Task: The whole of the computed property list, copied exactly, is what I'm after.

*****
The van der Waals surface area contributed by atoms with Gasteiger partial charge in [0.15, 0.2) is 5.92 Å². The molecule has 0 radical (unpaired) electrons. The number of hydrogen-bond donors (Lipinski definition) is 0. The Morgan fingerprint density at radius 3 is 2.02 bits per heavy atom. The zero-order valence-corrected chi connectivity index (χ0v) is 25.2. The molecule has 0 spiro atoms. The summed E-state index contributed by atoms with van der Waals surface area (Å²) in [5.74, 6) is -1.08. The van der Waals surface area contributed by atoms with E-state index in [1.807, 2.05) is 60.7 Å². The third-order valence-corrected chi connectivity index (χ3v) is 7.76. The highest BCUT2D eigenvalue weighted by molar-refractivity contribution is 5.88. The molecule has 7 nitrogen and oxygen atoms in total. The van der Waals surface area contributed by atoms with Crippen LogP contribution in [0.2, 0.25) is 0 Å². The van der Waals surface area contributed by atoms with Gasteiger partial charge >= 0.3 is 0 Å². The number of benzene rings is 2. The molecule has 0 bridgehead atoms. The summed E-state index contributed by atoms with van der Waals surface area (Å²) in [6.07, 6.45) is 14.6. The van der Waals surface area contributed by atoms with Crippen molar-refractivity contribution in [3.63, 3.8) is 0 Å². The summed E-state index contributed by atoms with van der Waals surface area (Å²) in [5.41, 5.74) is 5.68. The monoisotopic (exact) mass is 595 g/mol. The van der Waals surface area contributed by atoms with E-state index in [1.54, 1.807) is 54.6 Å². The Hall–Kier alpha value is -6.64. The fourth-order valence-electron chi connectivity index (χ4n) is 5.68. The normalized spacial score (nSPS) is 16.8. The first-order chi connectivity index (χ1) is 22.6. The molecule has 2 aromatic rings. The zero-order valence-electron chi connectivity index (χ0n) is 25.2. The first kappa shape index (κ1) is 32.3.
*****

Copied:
The van der Waals surface area contributed by atoms with Gasteiger partial charge in [0.15, 0.2) is 5.92 Å². The molecule has 0 radical (unpaired) electrons. The number of hydrogen-bond donors (Lipinski definition) is 0. The Morgan fingerprint density at radius 3 is 2.02 bits per heavy atom. The zero-order valence-corrected chi connectivity index (χ0v) is 25.2. The molecule has 0 spiro atoms. The summed E-state index contributed by atoms with van der Waals surface area (Å²) in [5.74, 6) is -1.08. The van der Waals surface area contributed by atoms with E-state index in [1.807, 2.05) is 60.7 Å². The third-order valence-corrected chi connectivity index (χ3v) is 7.76. The highest BCUT2D eigenvalue weighted by molar-refractivity contribution is 5.88. The molecule has 7 nitrogen and oxygen atoms in total. The van der Waals surface area contributed by atoms with Crippen LogP contribution in [0.2, 0.25) is 0 Å². The van der Waals surface area contributed by atoms with Gasteiger partial charge >= 0.3 is 0 Å². The number of benzene rings is 2. The molecule has 0 bridgehead atoms. The summed E-state index contributed by atoms with van der Waals surface area (Å²) in [6.07, 6.45) is 14.6. The van der Waals surface area contributed by atoms with Crippen molar-refractivity contribution in [3.63, 3.8) is 0 Å². The summed E-state index contributed by atoms with van der Waals surface area (Å²) in [5.41, 5.74) is 5.68. The monoisotopic (exact) mass is 595 g/mol. The van der Waals surface area contributed by atoms with E-state index in [1.54, 1.807) is 54.6 Å². The Hall–Kier alpha value is -6.64. The fourth-order valence-electron chi connectivity index (χ4n) is 5.68. The normalized spacial score (nSPS) is 16.8. The first-order chi connectivity index (χ1) is 22.6. The molecule has 2 aromatic rings. The zero-order valence-electron chi connectivity index (χ0n) is 25.2. The first kappa shape index (κ1) is 32.3.